3. Take Time for Self Care

Even when I have a lot on my plate, I make my self care a priority. The first half of my day is dedicated to personal development. I get my coffee, meditate at my altar, journal, practice yoga, eat breakfast, read a personal development book, etc. Please don’t think all of that happens every morning; I’m not that put together! I do try to eat breakfast and either meditate, journal, OR practice yoga daily AND read for at least 30 minutes from a personal development book.

4. Find a Community

There are tons of entrepreneurial women with mental illness. Whether you’re looking for someone to bounce ideas off of, or you need a pep talk before this next call, or you just need to talk to someone because you feel like shutting the whole damn thing down, putting a
support system into place is the very best tool I can recommend to you. Create friendships with people whom you know you can trust and talk to. Having these people around when sh*t hits the fan makes all the difference.  

5. Sometimes Time is NOT a Luxury

It’s quite possible that you simply might not have TIME to do anything I just said! When I started my business, I still worked in corporate America and my business was a side hustle. If that’s the case, or there are any other time constraints, there are still other ways to take care of yourself. Listening to music and audiobooks while driving to work was my escape under these conditions.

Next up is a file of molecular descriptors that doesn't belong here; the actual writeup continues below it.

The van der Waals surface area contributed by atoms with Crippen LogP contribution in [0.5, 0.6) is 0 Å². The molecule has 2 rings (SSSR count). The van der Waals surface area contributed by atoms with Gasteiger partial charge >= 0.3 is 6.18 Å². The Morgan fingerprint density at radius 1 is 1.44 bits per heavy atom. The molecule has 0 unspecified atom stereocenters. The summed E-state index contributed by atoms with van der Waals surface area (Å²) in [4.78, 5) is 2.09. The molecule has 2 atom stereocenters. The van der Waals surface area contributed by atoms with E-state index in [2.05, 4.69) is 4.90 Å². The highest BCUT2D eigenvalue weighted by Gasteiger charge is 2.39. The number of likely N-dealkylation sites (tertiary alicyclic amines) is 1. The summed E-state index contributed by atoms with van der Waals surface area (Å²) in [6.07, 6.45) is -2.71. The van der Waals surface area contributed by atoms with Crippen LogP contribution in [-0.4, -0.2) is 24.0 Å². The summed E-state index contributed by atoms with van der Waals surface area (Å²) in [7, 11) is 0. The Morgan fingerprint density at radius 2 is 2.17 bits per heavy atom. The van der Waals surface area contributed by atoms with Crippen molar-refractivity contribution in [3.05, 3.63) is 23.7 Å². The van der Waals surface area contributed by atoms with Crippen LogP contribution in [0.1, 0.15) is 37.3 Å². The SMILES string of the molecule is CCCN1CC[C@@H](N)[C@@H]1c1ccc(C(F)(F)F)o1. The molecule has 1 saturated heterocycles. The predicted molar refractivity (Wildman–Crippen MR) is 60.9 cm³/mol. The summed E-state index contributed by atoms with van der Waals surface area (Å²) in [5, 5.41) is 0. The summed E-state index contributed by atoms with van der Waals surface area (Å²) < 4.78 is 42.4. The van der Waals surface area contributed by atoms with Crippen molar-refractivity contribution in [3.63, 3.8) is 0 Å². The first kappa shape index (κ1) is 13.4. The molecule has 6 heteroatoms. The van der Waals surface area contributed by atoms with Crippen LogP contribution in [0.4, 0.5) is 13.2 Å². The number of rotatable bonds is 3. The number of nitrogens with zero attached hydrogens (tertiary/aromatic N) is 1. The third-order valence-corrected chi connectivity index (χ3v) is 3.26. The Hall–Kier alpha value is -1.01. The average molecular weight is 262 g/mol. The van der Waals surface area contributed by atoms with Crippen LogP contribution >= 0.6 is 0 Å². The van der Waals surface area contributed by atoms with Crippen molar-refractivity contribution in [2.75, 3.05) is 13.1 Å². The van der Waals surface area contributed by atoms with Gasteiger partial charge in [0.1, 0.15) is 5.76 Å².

I would take long bathroom breaks at work and play games on my phone. I would go for drives on my lunch breaks in order to detach from the environment and recharge. There are other small things you can do, too. I’ve had times when I was up late working on my side business and overslept and didn’t have time to shower. Dry shampoo and a feminine wipe go a long way towards making you feel human again.

Small steps to take care of yourself add up. There are always tricks and hacks you can use to squeeze in more time to feed your soul. Feeding your soul is vital when you’re an entrepreneur in order to avoid burnout, repelling money, attracting negativity, etc. and to shift into creating divine content, co-creating your future with the Universe, and so forth.

What little things can you do for your self care? How can you both show up in business AND show up for your mental health? Next time you’re spiraling out, or merely not functioning, use the tools above to cope with your mental illness.

And remember, you are NEVER alone.


Victoria Crossman is a magic and mindset mentor who teaches women-identifying and non-binary people how to heal and cope using crystals, tarot, essential oils, herbs, meditation, journaling, and more. She primarily works with people who have an intense desire to heal holistically and improve their spiritual tool kit. She lives with her wife and son, and a slew of animals in Cincinnati, OH. Victoria is also passionate about LGBTQ+ activism, intersectionality
within feminism and is a public speaker, author, musician, and artist.